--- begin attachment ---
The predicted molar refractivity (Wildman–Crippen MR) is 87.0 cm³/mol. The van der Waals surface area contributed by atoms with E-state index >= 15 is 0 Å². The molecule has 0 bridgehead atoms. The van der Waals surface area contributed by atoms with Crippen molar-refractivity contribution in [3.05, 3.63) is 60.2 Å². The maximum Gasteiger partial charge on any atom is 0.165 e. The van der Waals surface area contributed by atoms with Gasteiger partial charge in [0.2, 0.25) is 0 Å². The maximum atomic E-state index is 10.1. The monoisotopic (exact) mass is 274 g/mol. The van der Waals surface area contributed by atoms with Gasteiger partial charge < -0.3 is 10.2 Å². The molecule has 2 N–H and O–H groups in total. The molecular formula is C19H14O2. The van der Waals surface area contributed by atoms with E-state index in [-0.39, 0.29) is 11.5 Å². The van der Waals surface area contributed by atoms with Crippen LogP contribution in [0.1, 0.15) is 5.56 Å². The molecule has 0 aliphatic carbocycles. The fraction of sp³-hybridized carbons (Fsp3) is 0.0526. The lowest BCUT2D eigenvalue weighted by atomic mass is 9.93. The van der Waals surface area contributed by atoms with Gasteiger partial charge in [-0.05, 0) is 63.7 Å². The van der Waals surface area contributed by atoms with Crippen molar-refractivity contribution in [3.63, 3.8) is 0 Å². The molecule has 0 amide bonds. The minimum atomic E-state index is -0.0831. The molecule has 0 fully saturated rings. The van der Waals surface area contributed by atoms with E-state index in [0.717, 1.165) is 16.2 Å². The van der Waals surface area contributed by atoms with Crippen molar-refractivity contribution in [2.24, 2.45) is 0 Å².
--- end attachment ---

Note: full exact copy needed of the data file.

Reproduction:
The predicted molar refractivity (Wildman–Crippen MR) is 87.0 cm³/mol. The van der Waals surface area contributed by atoms with E-state index >= 15 is 0 Å². The molecule has 0 bridgehead atoms. The van der Waals surface area contributed by atoms with Crippen molar-refractivity contribution in [3.05, 3.63) is 60.2 Å². The maximum Gasteiger partial charge on any atom is 0.165 e. The van der Waals surface area contributed by atoms with Gasteiger partial charge in [0.2, 0.25) is 0 Å². The maximum atomic E-state index is 10.1. The monoisotopic (exact) mass is 274 g/mol. The van der Waals surface area contributed by atoms with Gasteiger partial charge < -0.3 is 10.2 Å². The molecule has 2 N–H and O–H groups in total. The molecular formula is C19H14O2. The van der Waals surface area contributed by atoms with E-state index in [-0.39, 0.29) is 11.5 Å². The van der Waals surface area contributed by atoms with Crippen LogP contribution in [0.1, 0.15) is 5.56 Å². The molecule has 0 aliphatic carbocycles. The fraction of sp³-hybridized carbons (Fsp3) is 0.0526. The lowest BCUT2D eigenvalue weighted by atomic mass is 9.93. The van der Waals surface area contributed by atoms with Gasteiger partial charge in [-0.05, 0) is 63.7 Å². The van der Waals surface area contributed by atoms with Crippen molar-refractivity contribution in [3.63, 3.8) is 0 Å². The molecule has 0 amide bonds. The minimum atomic E-state index is -0.0831. The molecule has 0 fully saturated rings. The van der Waals surface area contributed by atoms with E-state index in [0.717, 1.165) is 16.2 Å². The van der Waals surface area contributed by atoms with Crippen molar-refractivity contribution in [2.24, 2.45) is 0 Å².